Biophysical mechanisms underlying the recruitment process in walleye pollock (Theragra chalcogramma)

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Biophysical mechanisms underlying the recruitment process in walleye pollock (Theragra chalcogramma)

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Title: Biophysical mechanisms underlying the recruitment process in walleye pollock (Theragra chalcogramma)
Author: Hinckley, Sarah
Abstract: Recruitment variability in marine fish species is not well understood, yet is very important as a component of fishery management. This dissertation describes a set of coupled biological and physical simulation models designed to examine mechanisms underlying the recruitment process for walleye pollock, Theragra chalcogramma, in the western Gulf of Alaska. These models consist of (1) a three-dimensional hydrodynamic model of the region driven by winds and fresh-water runoff, (2) an individual-based model of the early life stages (egg through 0-age juvenile) of pollock, which uses a Lagrangian float-tracking scheme to follow fish through space and which keeps track of many characteristics of individual fish, and (3) a three-dimensional nutrient-phytoplankton-zooplankton model which includes the dominant prey species of pollock larvae. Methods of coupling large simulations models are discussed. Six sets of model experiments and hindcasts are described. Important findings of the work include the following. An explanation for the consistency of the timing and location of spawning of pollock in Shelikof Strait is presented, as it relates to transport to the juvenile nursery area and spatial and temporal dynamics of the prey. Support is found for the hypothesis that eddies (specifically cyclonic eddies) are good feeding environments for larvae and aid in transporting them to the nursery areas. The depth of an individual is shown to be an important life history trait which makes a significant contribution to growth and survival. This modelling shows that spatial variability in physical factors such as temperature and salinity at the scales resolved by these models, as well as the spatial and temporal dynamics of the prey resources, have important effects on individuals and significant consequences at the level of the population. The match-mismatch theory of recruitment success is supported. A possible mechanism for the effect of wind-induced turbulence on growth and survival is explored. It is hoped that what has been learned from this of modelling can be integrated into our growing knowledge of the recruitment process for walleye pollock and other marine fish species.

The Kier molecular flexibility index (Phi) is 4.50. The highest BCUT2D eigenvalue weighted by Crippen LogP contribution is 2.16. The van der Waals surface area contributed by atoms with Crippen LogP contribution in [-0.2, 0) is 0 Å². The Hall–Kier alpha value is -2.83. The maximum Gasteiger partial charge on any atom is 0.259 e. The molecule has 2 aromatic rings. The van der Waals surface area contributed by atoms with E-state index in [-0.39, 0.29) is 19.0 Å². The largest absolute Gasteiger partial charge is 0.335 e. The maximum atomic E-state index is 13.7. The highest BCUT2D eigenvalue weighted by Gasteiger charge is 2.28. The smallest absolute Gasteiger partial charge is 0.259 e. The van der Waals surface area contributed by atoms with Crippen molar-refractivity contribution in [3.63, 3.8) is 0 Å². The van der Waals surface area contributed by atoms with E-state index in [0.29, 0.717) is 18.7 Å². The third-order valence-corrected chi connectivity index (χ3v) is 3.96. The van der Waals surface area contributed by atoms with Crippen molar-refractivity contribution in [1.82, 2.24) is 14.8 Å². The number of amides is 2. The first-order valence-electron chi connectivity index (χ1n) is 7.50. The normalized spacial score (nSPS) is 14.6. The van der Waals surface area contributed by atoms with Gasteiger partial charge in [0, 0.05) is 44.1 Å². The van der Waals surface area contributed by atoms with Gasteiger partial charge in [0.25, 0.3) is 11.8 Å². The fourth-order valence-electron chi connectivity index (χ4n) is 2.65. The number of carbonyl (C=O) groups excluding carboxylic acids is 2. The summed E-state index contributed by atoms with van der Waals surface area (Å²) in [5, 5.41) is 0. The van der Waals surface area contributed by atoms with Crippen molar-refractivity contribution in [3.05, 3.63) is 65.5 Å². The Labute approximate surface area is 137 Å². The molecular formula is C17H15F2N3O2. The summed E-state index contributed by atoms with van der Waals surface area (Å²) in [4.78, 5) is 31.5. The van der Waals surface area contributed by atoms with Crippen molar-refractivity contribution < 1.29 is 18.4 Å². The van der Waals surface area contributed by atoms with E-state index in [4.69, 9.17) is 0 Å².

Description: Thesis (Ph. D.)--University of Washington, 1999
URI: http://hdl.handle.net/1773/5295

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